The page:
Tuesday, July 07, 2009

Fool for the Cit-ay.

The Sticks.
The City.
Yesterday, Frownie raised a justifiable concern that competitive imbalance in baseball may lead to increased antipathy toward the sport. His concern centered only on championships, pointing out that mainly large markets (a difficult term to concretely define) have gotten that ring. Using the list "media markets," let's take a look at the history of the big markets, using only the criteria of championships.

1. New York:
The Yankees. Duh. But none this millenium! The Curse of Boonitez is upon them!
The Mets. 2 championships in 47 years, the most recent being 1986.
2. L.A.:
The Dodgers Usually competitive ever since the franchise swapped coasts in 1958. But their last title was in 1988.
The Angels. Lumped in with the greater L.A. area although the O.C. is its own beast. Usually competitive over its history. 1 title, won in 2002.
3. Chicago:
The Cubs. Ha.
The White Sox. Won in 2005 for the first time since 1917, which is basically winning it for the first time.
4. Philly:
The Phightins won it all last year, giving the phranchise a phat total of 2 in their entire phlengthy existence.
5. Dallas: 0-0.
6. San Fran/Oakland:
The Giants have never won a World Series in San Fran, with their last title coming back in 1954 when they were still raising hell up in Harlem. Dipset.
The A's have had a better go of it, having won 4 titles since moving to the Yay Area while usually fielding a competitive squadron.
(This is also probably the weirdest and most disparate metro area in the country. San Fran has 809, 000 people. Oakland has 397,000. Around them are numerous towns of various wealth and size, but separated by massive bays, mountains, ports, amazing burrito production and deserted beaches. Lumped together as a metro area, the Yay area lands in at 6, but it sure doesn't feel like a common metro area like the other areas on this list.)
7. Boston. A title in 2004 and a title in 2007. I forget when their last title before 2004 was.
8. Atlanta. 1 title in 1995, their only title in the Dungeon Family's home, having won in 1957 in Milwaukee and 1914 in Boston.
9. Washington. 1 title in 1924. Although not technically included in D.C.'s 'media market,' Baltimore has, until this decade, been a competitive team, last winning it all in 1983.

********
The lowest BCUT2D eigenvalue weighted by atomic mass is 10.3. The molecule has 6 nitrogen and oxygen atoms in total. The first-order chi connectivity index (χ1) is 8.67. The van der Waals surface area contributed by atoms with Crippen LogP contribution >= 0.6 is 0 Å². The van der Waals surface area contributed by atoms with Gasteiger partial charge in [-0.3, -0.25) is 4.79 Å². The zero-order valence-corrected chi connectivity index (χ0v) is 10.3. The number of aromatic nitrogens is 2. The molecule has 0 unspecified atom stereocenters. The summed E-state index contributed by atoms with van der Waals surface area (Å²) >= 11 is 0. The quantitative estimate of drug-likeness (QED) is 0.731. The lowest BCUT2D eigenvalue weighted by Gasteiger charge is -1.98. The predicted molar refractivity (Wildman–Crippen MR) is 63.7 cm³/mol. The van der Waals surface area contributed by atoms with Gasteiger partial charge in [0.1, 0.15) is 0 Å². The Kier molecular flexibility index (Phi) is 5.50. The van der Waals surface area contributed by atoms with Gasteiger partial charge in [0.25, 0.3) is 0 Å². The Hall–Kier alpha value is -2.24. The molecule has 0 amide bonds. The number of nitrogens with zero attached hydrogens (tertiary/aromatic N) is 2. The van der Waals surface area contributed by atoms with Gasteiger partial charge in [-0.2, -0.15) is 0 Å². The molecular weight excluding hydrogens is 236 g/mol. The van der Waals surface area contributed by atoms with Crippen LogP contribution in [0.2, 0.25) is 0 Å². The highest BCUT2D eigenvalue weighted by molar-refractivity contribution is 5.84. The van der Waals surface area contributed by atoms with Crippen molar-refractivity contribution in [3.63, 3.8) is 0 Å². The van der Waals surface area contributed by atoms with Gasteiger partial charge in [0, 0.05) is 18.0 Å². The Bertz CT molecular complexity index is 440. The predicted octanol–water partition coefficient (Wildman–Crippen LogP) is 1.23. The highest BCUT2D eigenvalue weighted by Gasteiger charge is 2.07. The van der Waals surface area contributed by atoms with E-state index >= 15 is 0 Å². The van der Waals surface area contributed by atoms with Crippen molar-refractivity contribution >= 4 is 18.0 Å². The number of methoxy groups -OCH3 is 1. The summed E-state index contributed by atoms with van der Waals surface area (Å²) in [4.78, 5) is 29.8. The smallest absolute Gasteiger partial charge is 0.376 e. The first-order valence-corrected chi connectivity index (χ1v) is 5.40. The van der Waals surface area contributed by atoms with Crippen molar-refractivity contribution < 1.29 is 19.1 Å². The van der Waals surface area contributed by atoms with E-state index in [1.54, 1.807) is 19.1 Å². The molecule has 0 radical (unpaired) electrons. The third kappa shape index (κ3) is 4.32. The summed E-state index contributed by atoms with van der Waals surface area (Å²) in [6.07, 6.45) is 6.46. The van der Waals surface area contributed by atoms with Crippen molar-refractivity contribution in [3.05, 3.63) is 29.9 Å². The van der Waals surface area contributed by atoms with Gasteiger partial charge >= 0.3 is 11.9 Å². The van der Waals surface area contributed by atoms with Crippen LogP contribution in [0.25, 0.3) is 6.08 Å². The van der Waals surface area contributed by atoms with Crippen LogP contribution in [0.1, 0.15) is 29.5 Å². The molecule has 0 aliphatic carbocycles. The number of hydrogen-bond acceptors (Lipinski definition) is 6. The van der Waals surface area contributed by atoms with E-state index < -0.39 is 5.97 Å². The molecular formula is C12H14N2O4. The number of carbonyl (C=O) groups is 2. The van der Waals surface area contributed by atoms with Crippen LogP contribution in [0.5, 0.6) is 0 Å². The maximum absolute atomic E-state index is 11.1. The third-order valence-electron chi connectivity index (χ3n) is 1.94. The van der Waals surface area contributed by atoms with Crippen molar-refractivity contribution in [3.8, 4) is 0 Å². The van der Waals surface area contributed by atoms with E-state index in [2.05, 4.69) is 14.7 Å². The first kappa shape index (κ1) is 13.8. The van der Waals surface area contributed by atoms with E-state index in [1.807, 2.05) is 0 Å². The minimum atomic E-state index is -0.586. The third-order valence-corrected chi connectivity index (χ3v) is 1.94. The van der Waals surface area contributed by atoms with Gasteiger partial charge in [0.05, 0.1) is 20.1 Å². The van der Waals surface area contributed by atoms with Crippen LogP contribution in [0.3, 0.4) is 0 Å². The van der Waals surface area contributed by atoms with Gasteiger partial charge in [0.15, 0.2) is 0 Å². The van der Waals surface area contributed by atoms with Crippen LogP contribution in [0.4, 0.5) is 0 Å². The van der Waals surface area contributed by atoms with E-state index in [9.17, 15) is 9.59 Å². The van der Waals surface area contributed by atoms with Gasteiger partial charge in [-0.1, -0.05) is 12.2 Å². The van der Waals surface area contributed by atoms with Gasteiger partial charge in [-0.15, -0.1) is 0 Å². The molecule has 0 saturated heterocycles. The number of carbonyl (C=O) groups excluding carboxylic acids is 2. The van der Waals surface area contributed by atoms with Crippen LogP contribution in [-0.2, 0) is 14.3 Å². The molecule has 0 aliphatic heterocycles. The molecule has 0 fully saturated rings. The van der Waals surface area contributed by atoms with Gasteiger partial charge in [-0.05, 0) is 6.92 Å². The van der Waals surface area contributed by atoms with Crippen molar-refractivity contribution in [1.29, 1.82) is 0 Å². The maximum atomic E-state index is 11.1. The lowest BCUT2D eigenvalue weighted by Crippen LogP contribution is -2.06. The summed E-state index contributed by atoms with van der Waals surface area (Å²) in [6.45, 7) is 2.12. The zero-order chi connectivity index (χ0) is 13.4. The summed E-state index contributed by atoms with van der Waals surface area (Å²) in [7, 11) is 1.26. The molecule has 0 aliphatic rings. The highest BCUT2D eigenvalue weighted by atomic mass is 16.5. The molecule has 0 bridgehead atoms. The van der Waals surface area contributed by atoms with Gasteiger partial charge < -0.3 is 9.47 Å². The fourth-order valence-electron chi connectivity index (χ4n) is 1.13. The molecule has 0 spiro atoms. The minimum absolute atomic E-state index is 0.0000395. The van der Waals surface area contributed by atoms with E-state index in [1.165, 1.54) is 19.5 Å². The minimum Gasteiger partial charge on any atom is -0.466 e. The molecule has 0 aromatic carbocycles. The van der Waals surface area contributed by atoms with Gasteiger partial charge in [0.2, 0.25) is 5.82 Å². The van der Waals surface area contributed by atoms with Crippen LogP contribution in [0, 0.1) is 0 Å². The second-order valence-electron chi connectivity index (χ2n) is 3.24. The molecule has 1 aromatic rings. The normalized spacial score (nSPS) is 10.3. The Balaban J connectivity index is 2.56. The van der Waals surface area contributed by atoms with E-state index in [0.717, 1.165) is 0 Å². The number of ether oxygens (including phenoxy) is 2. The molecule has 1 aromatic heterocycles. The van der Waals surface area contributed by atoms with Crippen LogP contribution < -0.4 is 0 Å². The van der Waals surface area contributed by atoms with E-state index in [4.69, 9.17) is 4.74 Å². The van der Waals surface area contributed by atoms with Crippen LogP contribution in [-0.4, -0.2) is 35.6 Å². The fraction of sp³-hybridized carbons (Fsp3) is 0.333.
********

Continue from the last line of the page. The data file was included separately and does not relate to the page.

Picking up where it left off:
10. Houston. 0-1. Didn't put up much of a fight in their lone appearance in 2005.

So outside the Yanks and A's, and recently the BoSox, not much of a impressive showing for the 15 teams that comprise this top 10 media markets list. Of course, the Yanks skew everything in baseball history. But outside the Yanks, none of these teams can be said to be title hogs.

Moreover, Oakland and Dallas provide good examples of why it is hard to classify cities as big or small market. For example, Montreal would rank 5th in population if it was an American city, yet the 'Spos were never thought of as a big market.

Outside the many periods of Yankee dominance, baseball can be proud of its championship distribution. The 1980's saw a different team win every year save for the Dodgers winning twice. The 00's are shaping up similarly. Moreover, while no champ in the 00's can be said to be truly from a small media market, it would be hard to say dollars won the day with any of the champs this decade save for the Yanks, and perhaps the 04 BoSawx and 01 Dbacks.

All of this is not to say that there is not financial imbalance in baseball. However, market size is not the major indicator of success. And anyways, if championship are to be the be-all and end-all in the context of competitive balance, I think it's important to look at the amount of different champions each sport produces aka Which sport has had the most fans bases sip the sizurp?

Baseball players won the right to outright free agency in December, 1975. Since then baseball has had 32 World Serieses, producing 19 different winners. 7 teams have never won a World Series in their current city.(the Tampa Bay Rays, the Seattle Mariners, the Texas Rangers, the Houston Astros, the Colorodo Rockies, the San Diego Padres, and the San Francisco Giants). Of the remaining 23 teams, three are suffering from droughts longer than a current young man/fan's experience (30 years), the Cubs (1908), the Indians (1948) and the Senators (1924).

For comparison, there have been 34 Super Bowls since December 1975, producing 14 different winners. 12 of the NFL's 32 teams have never won an NFL championship (Super Bowl or Pre) in their current city. (the Seattle Seahawks, the San Diego Chargers, the Arizona Cardinals, the Houston Texans, the New Orleans Saints, the Tennessee Titans, the Atlanta Falcons, the Jacksonville Jaguars, the Carolina Panthers, the Cincy Bengals, the Minnesota Vikings, and the Buffalo Bills). Of the remaining 20 teams, 5 are suffering from droughts longer than a current young man/fan's experience, the Kansas City Chiefs (1969), the Detroit Lions (1957), the Cleveland Browns (1964), the New York Jets (1968), and the Philly Eagles (1960).

There have been 34 NBA championships since December 1975, producing 11 different winners. 17 of the NBA's 30 teams have NEVER won a NBA championship in their current city. (the Sacramento Kings, the Los Angeles Clippers, the Phoenix Suns, the Utah Jazz, the Denver Nuggets, the Dallas Mavericks, the Oklahoma City Thunder, the Minnesota Timberwolves, the Indiana Pacers, the Memphis Grizzlies, the New Orleans Hornets, the Orlando Magic, the Atlanta Hawks, the Charlotte Bobcats, the Cleveland Cavaliers, the Toronto Raptors, and the New Jersey Nets). 5 of the 14 remaining teams, the Warriors 1975), the Blazers (1977), the Knicks (1973), the Wiz (1978), and the Bucks (1971), are working on some pretty serious "Mary Tyler Moore was the hottest dime in the game" droughts.

As with steroids, baseball as a sport catches flak where other sports don't.